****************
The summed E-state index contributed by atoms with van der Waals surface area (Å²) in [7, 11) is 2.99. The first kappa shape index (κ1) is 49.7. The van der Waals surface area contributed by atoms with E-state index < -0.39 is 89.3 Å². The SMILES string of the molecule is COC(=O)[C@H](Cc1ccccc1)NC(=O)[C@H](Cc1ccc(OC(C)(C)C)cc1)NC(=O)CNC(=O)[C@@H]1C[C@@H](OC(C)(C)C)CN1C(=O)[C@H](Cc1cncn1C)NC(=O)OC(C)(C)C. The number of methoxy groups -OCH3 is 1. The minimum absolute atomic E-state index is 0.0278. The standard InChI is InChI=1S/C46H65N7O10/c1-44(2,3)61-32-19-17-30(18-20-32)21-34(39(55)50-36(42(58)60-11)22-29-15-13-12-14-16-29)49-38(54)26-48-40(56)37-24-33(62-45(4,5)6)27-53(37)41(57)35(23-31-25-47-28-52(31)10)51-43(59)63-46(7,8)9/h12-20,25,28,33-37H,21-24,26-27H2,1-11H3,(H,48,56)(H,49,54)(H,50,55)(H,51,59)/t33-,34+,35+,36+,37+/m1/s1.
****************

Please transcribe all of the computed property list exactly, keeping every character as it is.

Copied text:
The summed E-state index contributed by atoms with van der Waals surface area (Å²) in [7, 11) is 2.99. The first kappa shape index (κ1) is 49.7. The van der Waals surface area contributed by atoms with E-state index < -0.39 is 89.3 Å². The SMILES string of the molecule is COC(=O)[C@H](Cc1ccccc1)NC(=O)[C@H](Cc1ccc(OC(C)(C)C)cc1)NC(=O)CNC(=O)[C@@H]1C[C@@H](OC(C)(C)C)CN1C(=O)[C@H](Cc1cncn1C)NC(=O)OC(C)(C)C. The number of methoxy groups -OCH3 is 1. The minimum absolute atomic E-state index is 0.0278. The standard InChI is InChI=1S/C46H65N7O10/c1-44(2,3)61-32-19-17-30(18-20-32)21-34(39(55)50-36(42(58)60-11)22-29-15-13-12-14-16-29)49-38(54)26-48-40(56)37-24-33(62-45(4,5)6)27-53(37)41(57)35(23-31-25-47-28-52(31)10)51-43(59)63-46(7,8)9/h12-20,25,28,33-37H,21-24,26-27H2,1-11H3,(H,48,56)(H,49,54)(H,50,55)(H,51,59)/t33-,34+,35+,36+,37+/m1/s1.